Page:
It’s true that the Jewish establishment tried to suppress Yitzhak Ben-Ami and his colleagues in the 1940s and true that AIPAC and other mainstream Jewish advocacy groups have strongly criticized, perhaps even demonized, Jeremy Ben-Ami’s organization. But that’s the only part that’s true about this specious historical analogy. For starters, Ben-Ami ignores the fact that in the 1940s the two major Jewish-owned newspapers, the New York Times and the Washington Post, supported the Jewish establishment’s efforts to anathematize the Bergson Group. Today, those two papers and much of the rest of the mainstream media support J Street’s position on the Israel-Palestine conflict and reject AIPAC’s support of the Netanyahu government.

Then there is the matter of the two dissident groups’ relationship, then and now, to the president of the United States. In the 1940s, the Bergson Group and its followers courageously took on the U.S. president in the middle of a war, refusing to accept Roosevelt’s argument that the only way to save Jews was to “win the war.” These days, the J Street dissidents are carrying water for the Obama administration in the Jewish community, while it’s the mainstream AIPAC that is willing to lock horns with the president over his wrong-headed policies toward Israel.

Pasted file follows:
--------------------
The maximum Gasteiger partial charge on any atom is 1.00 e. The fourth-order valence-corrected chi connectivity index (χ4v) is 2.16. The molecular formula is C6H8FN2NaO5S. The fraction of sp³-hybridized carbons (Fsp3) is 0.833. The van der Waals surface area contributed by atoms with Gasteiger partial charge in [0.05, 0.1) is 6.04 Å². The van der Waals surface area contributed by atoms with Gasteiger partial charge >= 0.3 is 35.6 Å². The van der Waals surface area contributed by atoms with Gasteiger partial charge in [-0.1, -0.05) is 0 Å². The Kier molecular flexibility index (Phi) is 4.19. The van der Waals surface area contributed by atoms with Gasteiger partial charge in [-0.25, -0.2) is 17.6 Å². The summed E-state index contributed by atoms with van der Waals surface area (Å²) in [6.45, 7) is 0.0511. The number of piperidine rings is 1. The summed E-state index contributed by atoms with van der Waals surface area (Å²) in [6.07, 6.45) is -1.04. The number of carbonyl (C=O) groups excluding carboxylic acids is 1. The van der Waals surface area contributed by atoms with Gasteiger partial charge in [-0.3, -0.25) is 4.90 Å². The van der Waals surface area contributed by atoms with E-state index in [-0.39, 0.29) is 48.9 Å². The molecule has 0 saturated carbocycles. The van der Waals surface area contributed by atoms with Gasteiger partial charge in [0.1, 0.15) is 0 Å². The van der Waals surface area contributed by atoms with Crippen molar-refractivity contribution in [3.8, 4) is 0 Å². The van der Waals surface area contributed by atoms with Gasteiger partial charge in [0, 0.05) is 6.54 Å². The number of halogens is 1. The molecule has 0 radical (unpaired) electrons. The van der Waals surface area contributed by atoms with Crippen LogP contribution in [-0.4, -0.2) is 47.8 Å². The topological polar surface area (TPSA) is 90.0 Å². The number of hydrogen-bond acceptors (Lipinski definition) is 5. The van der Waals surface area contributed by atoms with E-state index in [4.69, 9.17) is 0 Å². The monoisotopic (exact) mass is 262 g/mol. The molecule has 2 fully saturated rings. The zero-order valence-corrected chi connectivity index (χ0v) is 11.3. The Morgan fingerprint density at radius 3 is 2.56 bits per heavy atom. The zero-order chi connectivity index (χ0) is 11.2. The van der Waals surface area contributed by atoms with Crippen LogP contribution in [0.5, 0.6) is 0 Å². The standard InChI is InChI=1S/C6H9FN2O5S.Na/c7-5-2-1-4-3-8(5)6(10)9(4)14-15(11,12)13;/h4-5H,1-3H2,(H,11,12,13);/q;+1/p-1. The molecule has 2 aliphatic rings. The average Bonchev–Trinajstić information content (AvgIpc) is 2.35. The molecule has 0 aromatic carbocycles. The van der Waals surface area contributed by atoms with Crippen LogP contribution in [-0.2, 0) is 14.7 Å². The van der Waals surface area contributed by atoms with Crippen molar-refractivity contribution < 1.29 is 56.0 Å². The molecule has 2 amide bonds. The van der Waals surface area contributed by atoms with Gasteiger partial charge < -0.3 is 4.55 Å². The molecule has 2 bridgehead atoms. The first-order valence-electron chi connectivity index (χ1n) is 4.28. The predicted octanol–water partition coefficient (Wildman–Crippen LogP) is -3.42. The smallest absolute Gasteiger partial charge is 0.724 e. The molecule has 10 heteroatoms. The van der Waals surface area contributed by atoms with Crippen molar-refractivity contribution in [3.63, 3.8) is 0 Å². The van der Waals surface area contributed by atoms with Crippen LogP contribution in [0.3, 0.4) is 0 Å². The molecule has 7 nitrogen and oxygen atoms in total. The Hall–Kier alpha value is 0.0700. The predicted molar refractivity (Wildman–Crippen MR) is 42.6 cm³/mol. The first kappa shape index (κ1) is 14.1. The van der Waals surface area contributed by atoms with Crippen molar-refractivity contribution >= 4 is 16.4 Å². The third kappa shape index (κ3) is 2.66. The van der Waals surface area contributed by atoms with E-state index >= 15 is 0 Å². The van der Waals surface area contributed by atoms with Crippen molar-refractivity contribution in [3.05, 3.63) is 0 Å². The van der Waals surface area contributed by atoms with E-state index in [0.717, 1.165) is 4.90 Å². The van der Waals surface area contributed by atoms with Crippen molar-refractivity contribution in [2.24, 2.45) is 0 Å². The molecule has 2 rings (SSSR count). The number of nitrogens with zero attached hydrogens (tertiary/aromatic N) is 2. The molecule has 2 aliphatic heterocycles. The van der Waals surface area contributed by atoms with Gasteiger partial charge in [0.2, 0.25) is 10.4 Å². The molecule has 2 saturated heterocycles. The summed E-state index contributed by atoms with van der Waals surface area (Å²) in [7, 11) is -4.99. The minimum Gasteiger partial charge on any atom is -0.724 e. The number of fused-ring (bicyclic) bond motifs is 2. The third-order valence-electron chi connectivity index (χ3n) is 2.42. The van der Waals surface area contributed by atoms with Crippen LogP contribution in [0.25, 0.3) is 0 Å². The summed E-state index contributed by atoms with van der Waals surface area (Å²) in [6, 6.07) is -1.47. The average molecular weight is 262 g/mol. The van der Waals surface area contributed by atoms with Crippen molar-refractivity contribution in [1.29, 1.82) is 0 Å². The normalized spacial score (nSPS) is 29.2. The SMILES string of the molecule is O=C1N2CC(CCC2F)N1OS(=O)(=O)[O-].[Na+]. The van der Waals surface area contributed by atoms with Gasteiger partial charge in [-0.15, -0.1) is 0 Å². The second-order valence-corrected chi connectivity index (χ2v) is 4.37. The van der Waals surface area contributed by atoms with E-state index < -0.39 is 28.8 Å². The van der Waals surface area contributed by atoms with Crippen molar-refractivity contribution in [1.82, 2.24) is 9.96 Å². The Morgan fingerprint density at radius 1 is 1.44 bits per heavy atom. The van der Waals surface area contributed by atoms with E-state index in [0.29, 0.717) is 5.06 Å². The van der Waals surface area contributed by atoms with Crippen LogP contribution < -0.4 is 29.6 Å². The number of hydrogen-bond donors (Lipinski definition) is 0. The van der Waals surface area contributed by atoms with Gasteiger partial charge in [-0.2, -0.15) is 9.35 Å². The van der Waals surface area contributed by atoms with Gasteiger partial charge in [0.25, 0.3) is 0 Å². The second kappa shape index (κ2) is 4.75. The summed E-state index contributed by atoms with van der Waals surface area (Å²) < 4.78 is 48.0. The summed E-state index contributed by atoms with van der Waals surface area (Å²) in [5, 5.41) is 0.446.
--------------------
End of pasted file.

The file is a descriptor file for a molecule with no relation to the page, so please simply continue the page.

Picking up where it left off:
American Jews have actually learned the correct lessons from those dreadful days when Jewish leaders were so fearful of opposing a wartime president that they muted their criticism over the Allies’ abandonment of European Jews. Much more secure about their status in the American mosaic, most Jews today are willing to abandon their traditional political loyalties to the Democratic Party when they see their party’s leader undermining the security of Israel and thus endangering the 5 million Jews who live there. This was made abundantly clear in the recent special election in New York’s Ninth Congressional district, when Jews abandoned the Democratic candidate to send a message to the president. What Ben-Ami can’t abide is that AIPAC basically speaks for those American Jews in their opposition to the Obama administration’s Middle East policies.